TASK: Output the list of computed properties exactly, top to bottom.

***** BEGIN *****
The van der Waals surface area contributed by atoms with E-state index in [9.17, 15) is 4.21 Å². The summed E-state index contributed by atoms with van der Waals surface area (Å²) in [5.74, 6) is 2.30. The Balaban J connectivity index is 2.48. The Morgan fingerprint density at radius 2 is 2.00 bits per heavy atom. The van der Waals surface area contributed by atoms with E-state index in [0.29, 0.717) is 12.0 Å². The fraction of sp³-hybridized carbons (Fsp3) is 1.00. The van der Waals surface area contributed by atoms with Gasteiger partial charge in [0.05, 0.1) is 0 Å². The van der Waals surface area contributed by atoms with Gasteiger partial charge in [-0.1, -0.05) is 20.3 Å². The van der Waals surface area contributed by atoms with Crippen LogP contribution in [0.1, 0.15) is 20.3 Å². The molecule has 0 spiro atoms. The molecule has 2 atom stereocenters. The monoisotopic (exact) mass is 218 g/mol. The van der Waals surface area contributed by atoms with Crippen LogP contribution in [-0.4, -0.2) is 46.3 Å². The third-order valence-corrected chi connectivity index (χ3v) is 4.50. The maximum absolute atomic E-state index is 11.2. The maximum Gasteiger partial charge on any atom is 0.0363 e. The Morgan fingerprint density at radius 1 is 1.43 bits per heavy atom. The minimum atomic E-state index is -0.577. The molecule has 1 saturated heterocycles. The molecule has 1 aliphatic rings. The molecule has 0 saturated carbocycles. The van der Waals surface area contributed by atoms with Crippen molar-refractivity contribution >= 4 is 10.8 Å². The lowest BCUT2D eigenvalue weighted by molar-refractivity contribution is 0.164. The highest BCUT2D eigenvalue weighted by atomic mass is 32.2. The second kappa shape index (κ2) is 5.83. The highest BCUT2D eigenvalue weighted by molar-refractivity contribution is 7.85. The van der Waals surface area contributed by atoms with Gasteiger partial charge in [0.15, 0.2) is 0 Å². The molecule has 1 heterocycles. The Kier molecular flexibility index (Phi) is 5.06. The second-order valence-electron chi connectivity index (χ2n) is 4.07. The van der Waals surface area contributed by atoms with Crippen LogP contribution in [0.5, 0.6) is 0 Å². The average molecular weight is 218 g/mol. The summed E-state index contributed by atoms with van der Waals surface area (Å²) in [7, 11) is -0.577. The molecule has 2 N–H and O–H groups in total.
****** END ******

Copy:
The van der Waals surface area contributed by atoms with E-state index in [9.17, 15) is 4.21 Å². The summed E-state index contributed by atoms with van der Waals surface area (Å²) in [5.74, 6) is 2.30. The Balaban J connectivity index is 2.48. The Morgan fingerprint density at radius 2 is 2.00 bits per heavy atom. The van der Waals surface area contributed by atoms with E-state index in [0.29, 0.717) is 12.0 Å². The fraction of sp³-hybridized carbons (Fsp3) is 1.00. The van der Waals surface area contributed by atoms with Gasteiger partial charge in [0.05, 0.1) is 0 Å². The van der Waals surface area contributed by atoms with Gasteiger partial charge in [-0.1, -0.05) is 20.3 Å². The van der Waals surface area contributed by atoms with Crippen LogP contribution in [0.1, 0.15) is 20.3 Å². The molecule has 0 spiro atoms. The molecule has 2 atom stereocenters. The monoisotopic (exact) mass is 218 g/mol. The van der Waals surface area contributed by atoms with Crippen LogP contribution in [-0.4, -0.2) is 46.3 Å². The third-order valence-corrected chi connectivity index (χ3v) is 4.50. The maximum absolute atomic E-state index is 11.2. The maximum Gasteiger partial charge on any atom is 0.0363 e. The Morgan fingerprint density at radius 1 is 1.43 bits per heavy atom. The minimum atomic E-state index is -0.577. The molecule has 1 saturated heterocycles. The molecule has 1 aliphatic rings. The molecule has 0 saturated carbocycles. The van der Waals surface area contributed by atoms with Crippen molar-refractivity contribution >= 4 is 10.8 Å². The lowest BCUT2D eigenvalue weighted by molar-refractivity contribution is 0.164. The highest BCUT2D eigenvalue weighted by atomic mass is 32.2. The second kappa shape index (κ2) is 5.83. The highest BCUT2D eigenvalue weighted by molar-refractivity contribution is 7.85. The van der Waals surface area contributed by atoms with Gasteiger partial charge in [0.15, 0.2) is 0 Å². The molecule has 1 heterocycles. The Kier molecular flexibility index (Phi) is 5.06. The second-order valence-electron chi connectivity index (χ2n) is 4.07. The van der Waals surface area contributed by atoms with Crippen LogP contribution in [0.5, 0.6) is 0 Å². The average molecular weight is 218 g/mol. The summed E-state index contributed by atoms with van der Waals surface area (Å²) in [7, 11) is -0.577. The molecule has 2 N–H and O–H groups in total.